MEET THE AUTHOR: FERNANDO SDRIGOTTI

Original post found here: http://www.lcgeditores.com/blog/fernandosdrigotti

Sdrigotti is an Argentine writer living in England and challenging the notions of what a term like “Latino” might mean.

Each week this summer, [La Casita Grande Press] will be showcasing our authors to give a more in depth background and insight into their minds and their work. This week, we focus on Fernando Sdrigotti, whose Dysfunctional Males was released on Feb. 28, 2017 and marked the debut of La Casita Grande Press.

Dysfunctional Males is a collection of five short stories set in contemporary London.

A satirical critique of the weaknesses and obsessions of the ‘stronger sex’, this ambitious work of fiction focuses on the misadventures of its characters to explore life and alienation in a contemporary megalopolis.

At times uproarious, at others pathetic and dark, the fables in the collection share a distinctive atmosphere beyond fantasy and realism, inviting readers to take part in an onward flight that could land them anywhere.”

Dysfunctional Males can be purchased here, here, and here.

  • Could you explain your style and approach to telling this story?

Like the great Roberto Arlt once wrote, “to have a style it is necessary to have comfort, to live off a rent, to have an easy life.” Without wanting to compare myself with Arlt nor claiming I have a hard life, I am not sure I have a style, particularly as I write in a second language, and the material discomfort that Arlt discusses is for me a linguistic discomfort. If I have a style I don’t know. So, I think I better tell you about how I arrived at this book.

I wrote Dysfunctional Males over a period of 6 months in 2010. My wife was pregnant and I had the feeling that this was the last thing I was going to write because I was going to be a parent and parents don’t write books. Obviously that was a load of shite, but still, I wrote with urgency, every day, quite obsessively, and I think that was a good thing, a good exercise for me, particularly as it was the first project I wrote in English. The book was originally 13 stories and 180,000 words long, which is insane for a short story collection. But I was always aware that I was writing much more that what I was going to publish — this excess was part of the plan: I was writing ‘riding a line of flight’ and I anticipated a lot of rubble, that I always planned to cut down later.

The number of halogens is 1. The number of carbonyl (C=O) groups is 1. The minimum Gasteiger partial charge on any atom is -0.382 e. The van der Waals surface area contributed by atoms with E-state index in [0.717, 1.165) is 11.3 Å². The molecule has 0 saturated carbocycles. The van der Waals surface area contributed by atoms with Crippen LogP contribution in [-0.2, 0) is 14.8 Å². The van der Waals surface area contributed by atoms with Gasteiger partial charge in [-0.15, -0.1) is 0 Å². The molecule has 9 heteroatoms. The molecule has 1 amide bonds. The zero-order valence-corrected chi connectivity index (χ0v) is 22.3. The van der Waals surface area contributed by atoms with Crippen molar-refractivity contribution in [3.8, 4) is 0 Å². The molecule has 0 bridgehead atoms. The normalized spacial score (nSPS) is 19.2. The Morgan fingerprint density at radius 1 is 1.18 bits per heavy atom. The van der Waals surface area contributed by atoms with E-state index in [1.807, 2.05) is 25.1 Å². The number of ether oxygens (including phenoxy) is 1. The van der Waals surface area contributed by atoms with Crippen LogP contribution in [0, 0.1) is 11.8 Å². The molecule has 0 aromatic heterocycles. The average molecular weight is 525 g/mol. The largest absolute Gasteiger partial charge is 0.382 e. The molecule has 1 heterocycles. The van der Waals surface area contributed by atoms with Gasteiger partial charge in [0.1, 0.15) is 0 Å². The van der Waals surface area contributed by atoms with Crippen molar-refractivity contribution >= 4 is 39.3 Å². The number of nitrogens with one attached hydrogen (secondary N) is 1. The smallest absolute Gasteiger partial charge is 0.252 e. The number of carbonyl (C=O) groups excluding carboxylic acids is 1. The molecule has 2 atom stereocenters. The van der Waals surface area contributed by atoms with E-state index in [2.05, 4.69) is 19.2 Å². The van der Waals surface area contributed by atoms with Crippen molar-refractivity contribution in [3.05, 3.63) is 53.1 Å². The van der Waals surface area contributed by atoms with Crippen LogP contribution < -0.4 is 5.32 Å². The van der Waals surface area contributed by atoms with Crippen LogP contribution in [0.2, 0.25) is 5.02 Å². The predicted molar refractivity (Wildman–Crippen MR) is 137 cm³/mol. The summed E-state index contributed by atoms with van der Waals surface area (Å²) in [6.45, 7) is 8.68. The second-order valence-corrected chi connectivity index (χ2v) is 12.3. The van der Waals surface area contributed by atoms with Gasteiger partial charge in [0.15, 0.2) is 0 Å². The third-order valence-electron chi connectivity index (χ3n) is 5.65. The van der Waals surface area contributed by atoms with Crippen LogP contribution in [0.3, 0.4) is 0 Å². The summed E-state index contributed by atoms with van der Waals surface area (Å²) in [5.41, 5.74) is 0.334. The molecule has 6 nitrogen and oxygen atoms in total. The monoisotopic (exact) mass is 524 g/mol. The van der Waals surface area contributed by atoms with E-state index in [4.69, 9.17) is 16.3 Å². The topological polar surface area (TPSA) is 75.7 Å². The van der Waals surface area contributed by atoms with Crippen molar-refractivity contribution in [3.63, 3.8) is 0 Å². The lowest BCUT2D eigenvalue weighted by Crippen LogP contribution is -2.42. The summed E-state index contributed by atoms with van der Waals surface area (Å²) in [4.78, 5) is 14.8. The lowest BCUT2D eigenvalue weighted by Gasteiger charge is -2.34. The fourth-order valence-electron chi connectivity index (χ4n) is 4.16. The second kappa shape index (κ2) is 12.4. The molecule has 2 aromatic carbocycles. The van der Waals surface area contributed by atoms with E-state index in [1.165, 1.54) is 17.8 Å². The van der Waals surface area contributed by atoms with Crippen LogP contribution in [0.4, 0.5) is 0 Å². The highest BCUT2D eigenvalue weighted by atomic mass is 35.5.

It was by riding the line of flight that this book came to be — riding the line of flight I discovered the characters, the seemingly disconnected details, and what the book was going to be about. It was all down to a way of writing, to that urgency. And there is a feeling of fluidity in this book, a flow that is there — I think — regardless of the book being well written or not, or it working or not in the way I intended it.

  • What ideas drove you to write your story and what do you hope readers take away from your book?

No idea drove me to write the story, nothing beyond the exercise of writing I had proposed myself, like I mentioned earlier. In the process of writing the book I discovered what I wanted to write about, from a thematic point of view and once I clocked that I embraced it and went for it, took that road and followed it until I arrived at its end.

I mean, of course there were some small things — images, phrases, sounds — that served as a launching pad, if wanted. There are always these things when I write, little things that I steal from others, from overhead conversations, things that someone tells me, fragments of news, etc. But at the time of starting with Dysfunctional Males I didn’t think “hey, I am going to do this and I am going to do it in this way,” as if I had a whole coherent project in mind. I just thought “I saw or heard this and I want to write about this and then see how this grows.” Most of my projects are born from something very minimal, some very small event, that comes in conjunction with a certain way of writing at the time. I no longer write with urgency these days but I force myself to write under certain conditions. Always. These conditions can be something as trivial as working only with pen and paper for a certain project, or writing in the very early morning, or very late at night, or only in a pub, or writing a certain number of words a day during a certain period of time. How I write a book is for me as much a part of the book project as the book itself.